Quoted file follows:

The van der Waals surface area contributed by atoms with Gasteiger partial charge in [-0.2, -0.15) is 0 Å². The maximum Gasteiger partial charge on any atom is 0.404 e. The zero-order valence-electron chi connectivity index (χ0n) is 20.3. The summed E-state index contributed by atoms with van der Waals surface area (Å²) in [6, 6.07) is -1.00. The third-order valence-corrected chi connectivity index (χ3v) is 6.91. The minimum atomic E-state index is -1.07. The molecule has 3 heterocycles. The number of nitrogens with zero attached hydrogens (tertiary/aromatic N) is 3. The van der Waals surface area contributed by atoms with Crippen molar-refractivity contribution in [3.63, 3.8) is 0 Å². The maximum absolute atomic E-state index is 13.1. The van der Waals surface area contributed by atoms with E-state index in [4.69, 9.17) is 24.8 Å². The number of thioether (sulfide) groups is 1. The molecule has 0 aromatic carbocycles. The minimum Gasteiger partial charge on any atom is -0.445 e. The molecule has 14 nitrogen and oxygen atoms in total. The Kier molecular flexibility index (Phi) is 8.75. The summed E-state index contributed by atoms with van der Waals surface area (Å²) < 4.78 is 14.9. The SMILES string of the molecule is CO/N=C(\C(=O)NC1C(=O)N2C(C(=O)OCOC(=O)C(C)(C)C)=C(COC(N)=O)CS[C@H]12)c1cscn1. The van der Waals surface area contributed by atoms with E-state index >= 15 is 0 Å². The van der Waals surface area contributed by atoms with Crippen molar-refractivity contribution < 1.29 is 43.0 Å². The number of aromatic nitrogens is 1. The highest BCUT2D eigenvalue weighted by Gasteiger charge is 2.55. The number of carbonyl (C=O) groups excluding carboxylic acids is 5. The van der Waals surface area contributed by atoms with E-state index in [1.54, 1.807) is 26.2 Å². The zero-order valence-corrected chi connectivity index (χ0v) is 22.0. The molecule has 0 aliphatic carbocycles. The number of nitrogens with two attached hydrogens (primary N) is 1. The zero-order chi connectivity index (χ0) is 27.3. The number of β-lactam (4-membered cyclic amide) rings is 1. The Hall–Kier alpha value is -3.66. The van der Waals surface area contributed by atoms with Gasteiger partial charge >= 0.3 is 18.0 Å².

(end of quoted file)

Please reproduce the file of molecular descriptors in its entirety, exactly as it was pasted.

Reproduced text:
The van der Waals surface area contributed by atoms with Gasteiger partial charge in [-0.2, -0.15) is 0 Å². The maximum Gasteiger partial charge on any atom is 0.404 e. The zero-order valence-electron chi connectivity index (χ0n) is 20.3. The summed E-state index contributed by atoms with van der Waals surface area (Å²) in [6, 6.07) is -1.00. The third-order valence-corrected chi connectivity index (χ3v) is 6.91. The minimum atomic E-state index is -1.07. The molecule has 3 heterocycles. The number of nitrogens with zero attached hydrogens (tertiary/aromatic N) is 3. The van der Waals surface area contributed by atoms with Crippen molar-refractivity contribution in [3.63, 3.8) is 0 Å². The maximum absolute atomic E-state index is 13.1. The van der Waals surface area contributed by atoms with E-state index in [4.69, 9.17) is 24.8 Å². The number of thioether (sulfide) groups is 1. The molecule has 0 aromatic carbocycles. The minimum Gasteiger partial charge on any atom is -0.445 e. The molecule has 14 nitrogen and oxygen atoms in total. The Kier molecular flexibility index (Phi) is 8.75. The summed E-state index contributed by atoms with van der Waals surface area (Å²) < 4.78 is 14.9. The SMILES string of the molecule is CO/N=C(\C(=O)NC1C(=O)N2C(C(=O)OCOC(=O)C(C)(C)C)=C(COC(N)=O)CS[C@H]12)c1cscn1. The van der Waals surface area contributed by atoms with E-state index >= 15 is 0 Å². The van der Waals surface area contributed by atoms with Crippen molar-refractivity contribution < 1.29 is 43.0 Å². The number of aromatic nitrogens is 1. The highest BCUT2D eigenvalue weighted by Gasteiger charge is 2.55. The number of carbonyl (C=O) groups excluding carboxylic acids is 5. The van der Waals surface area contributed by atoms with E-state index in [1.54, 1.807) is 26.2 Å². The zero-order valence-corrected chi connectivity index (χ0v) is 22.0. The molecule has 0 aliphatic carbocycles. The number of nitrogens with two attached hydrogens (primary N) is 1. The zero-order chi connectivity index (χ0) is 27.3. The number of β-lactam (4-membered cyclic amide) rings is 1. The Hall–Kier alpha value is -3.66. The van der Waals surface area contributed by atoms with Gasteiger partial charge >= 0.3 is 18.0 Å².